I’m excited for today’s guest. She is the founder of Cherry Talent Group. And what she does is she helps connect to the right employees with the right jobs and the right jobs with the right employees. So vice versa. She’s a matchmaker. Super excited. We rock it out today with Suman Cherry. Hey, Suman, you ready to rock?

Ready. Awesome. So we always start off here at a good note. Tell me a story of success in your business that we could be inspired by.

Suman Cherry: I think just the business that I’m doing right now. I mean, I started this business. Um, I’ve been recruiting for a long time and I took a chance and started a different type of model and recruiting.

And it’s just been so successful in the sense that it’s just created so much value. Connecting the right people with the right in companies and creating a lot of value there. So I’m honestly, I’m like kind of living my greatest success right now. Cause it’s, I’m, I’m actually, I’m almost at year one of it and it’s just been so fun and so.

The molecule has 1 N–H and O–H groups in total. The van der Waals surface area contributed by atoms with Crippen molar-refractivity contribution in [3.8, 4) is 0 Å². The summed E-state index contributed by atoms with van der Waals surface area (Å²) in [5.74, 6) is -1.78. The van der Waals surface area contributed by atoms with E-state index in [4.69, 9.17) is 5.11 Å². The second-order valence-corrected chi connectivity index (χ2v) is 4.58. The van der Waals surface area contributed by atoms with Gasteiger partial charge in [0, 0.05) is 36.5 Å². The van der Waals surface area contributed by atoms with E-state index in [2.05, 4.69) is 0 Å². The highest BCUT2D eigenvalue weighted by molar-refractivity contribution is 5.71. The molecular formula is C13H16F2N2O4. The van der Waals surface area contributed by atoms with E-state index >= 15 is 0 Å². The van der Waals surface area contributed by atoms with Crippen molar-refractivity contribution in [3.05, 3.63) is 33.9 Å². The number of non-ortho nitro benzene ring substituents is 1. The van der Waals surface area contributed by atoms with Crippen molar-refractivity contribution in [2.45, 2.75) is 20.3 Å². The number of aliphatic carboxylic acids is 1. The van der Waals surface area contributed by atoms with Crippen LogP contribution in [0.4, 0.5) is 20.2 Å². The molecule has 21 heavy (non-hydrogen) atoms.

Awesome. Honestly, I [00:01:00] mean, you know, it’s challenging, you know, being an entrepreneur, but also like how much so much, um, feels so good to do it as well from that space.

Tim Melanson: Yeah. You’re like feeling a personal sense of accomplishment or something. Right.

Suman Cherry: Uh, and just, I think it’s just when you approach business from a human place.

It’s just has such a different feel than when you’ve done it, because I’ve been in business for a long time. And so doing it from this space is different from doing it from more of a, um, kind of a traditional business setting. You know what I mean? The way that it’s usually done and more transactional based, if that makes sense.

Tim Melanson: Yeah, yeah, exactly. Well. So now along with the good notes, sometimes there’s some bad notes that can hit along the way. So I’m wondering, can you share with us that part?